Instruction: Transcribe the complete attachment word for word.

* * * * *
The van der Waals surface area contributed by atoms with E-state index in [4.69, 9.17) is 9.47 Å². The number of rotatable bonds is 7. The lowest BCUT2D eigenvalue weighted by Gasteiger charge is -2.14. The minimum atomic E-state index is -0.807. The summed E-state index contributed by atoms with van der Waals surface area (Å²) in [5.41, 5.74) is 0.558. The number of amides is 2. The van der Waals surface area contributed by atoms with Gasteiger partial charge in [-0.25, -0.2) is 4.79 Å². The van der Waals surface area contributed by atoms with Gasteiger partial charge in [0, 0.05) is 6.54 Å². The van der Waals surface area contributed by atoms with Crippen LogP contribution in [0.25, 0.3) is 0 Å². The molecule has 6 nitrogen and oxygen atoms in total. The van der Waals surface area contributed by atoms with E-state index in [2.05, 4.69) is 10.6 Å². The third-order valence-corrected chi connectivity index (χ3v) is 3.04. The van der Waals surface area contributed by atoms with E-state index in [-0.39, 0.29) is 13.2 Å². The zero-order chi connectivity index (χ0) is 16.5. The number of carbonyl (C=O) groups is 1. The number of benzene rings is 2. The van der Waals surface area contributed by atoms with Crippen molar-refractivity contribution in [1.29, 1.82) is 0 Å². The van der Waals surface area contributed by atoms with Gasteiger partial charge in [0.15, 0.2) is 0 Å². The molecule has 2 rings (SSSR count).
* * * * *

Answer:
The van der Waals surface area contributed by atoms with E-state index in [4.69, 9.17) is 9.47 Å². The number of rotatable bonds is 7. The lowest BCUT2D eigenvalue weighted by Gasteiger charge is -2.14. The minimum atomic E-state index is -0.807. The summed E-state index contributed by atoms with van der Waals surface area (Å²) in [5.41, 5.74) is 0.558. The number of amides is 2. The van der Waals surface area contributed by atoms with Gasteiger partial charge in [-0.25, -0.2) is 4.79 Å². The van der Waals surface area contributed by atoms with Gasteiger partial charge in [0, 0.05) is 6.54 Å². The van der Waals surface area contributed by atoms with Crippen LogP contribution in [0.25, 0.3) is 0 Å². The molecule has 6 nitrogen and oxygen atoms in total. The van der Waals surface area contributed by atoms with E-state index in [2.05, 4.69) is 10.6 Å². The third-order valence-corrected chi connectivity index (χ3v) is 3.04. The van der Waals surface area contributed by atoms with E-state index in [-0.39, 0.29) is 13.2 Å². The zero-order chi connectivity index (χ0) is 16.5. The number of carbonyl (C=O) groups is 1. The number of benzene rings is 2. The van der Waals surface area contributed by atoms with Crippen molar-refractivity contribution in [1.29, 1.82) is 0 Å². The van der Waals surface area contributed by atoms with Gasteiger partial charge in [0.15, 0.2) is 0 Å². The molecule has 2 rings (SSSR count).